But this coming Sunday, the last Sunday before the beginning of Lent, has an even cooler-sounding name, which happens to be my favourite word (well, actually, it's in a tie with "mellifluous").
Don't you just love the sound of it? kwinkwa JESSA muh.
Its etymology follows the same pattern as Septuagesima's (and the intervening... you guessed it... Sexagesima): post-classical Latin quinquagesima fiftieth day (counting inclusively) before Easter, short for Quinquagesima dies (fiftieth day), the feminine of classical Latin quīnquāgēsimus (fiftieth).
Another related word I love the sound of is "quinquereme" (from rēmus oar). The OED has this to say about quinqueremes:
An ancient Greek or Roman galley rowed by oarsmen arranged in groups of five, perhaps with three banks of oars, one above the other, the top two each pulled by a pair of men, the bottom by one. There is continuing debate as to the precise significance of the numerical prefix. Some authorities believe that it refers to a ship having five banks of oars, but in view of the instability of such a design this is unlikely.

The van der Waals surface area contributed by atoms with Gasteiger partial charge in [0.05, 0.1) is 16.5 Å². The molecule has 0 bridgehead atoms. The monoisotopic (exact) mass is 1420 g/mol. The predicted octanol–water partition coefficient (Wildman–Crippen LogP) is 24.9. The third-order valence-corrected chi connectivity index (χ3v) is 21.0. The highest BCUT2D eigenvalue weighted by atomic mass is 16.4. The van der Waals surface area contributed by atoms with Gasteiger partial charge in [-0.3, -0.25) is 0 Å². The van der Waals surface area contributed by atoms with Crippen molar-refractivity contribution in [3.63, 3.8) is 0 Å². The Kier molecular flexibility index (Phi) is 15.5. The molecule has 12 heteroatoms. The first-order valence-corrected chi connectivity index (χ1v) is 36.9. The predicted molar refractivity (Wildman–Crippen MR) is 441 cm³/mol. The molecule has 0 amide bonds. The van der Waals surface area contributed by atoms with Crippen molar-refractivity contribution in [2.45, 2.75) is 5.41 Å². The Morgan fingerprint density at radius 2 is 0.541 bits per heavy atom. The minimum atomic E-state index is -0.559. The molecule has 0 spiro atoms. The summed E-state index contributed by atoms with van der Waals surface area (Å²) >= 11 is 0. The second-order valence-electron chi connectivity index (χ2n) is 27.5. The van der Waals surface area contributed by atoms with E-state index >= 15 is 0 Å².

I cannot think of quinqueremes (admittedly not something I do often!) without remembering this evocative poem I learned and loved as a child. How many of you also know this poem from your schooldays?
Quinquireme of Nineveh from distant Ophir,
Rowing home to haven in sunny Palestine,
With a cargo of ivory,
And apes and peacocks,
Sandalwood, cedarwood, and sweet white wine.
Stately Spanish galleon coming from the Isthmus,
Dipping through the Tropics by the palm-green shores,
With a cargo of diamonds,
Topazes, and cinnamon, and gold moidores.
Dirty British coaster with a salt-caked smoke stack,
Butting through the Channel in the mad March days,
With a cargo of Tyne coal,
Firewood, iron-ware, and cheap tin trays.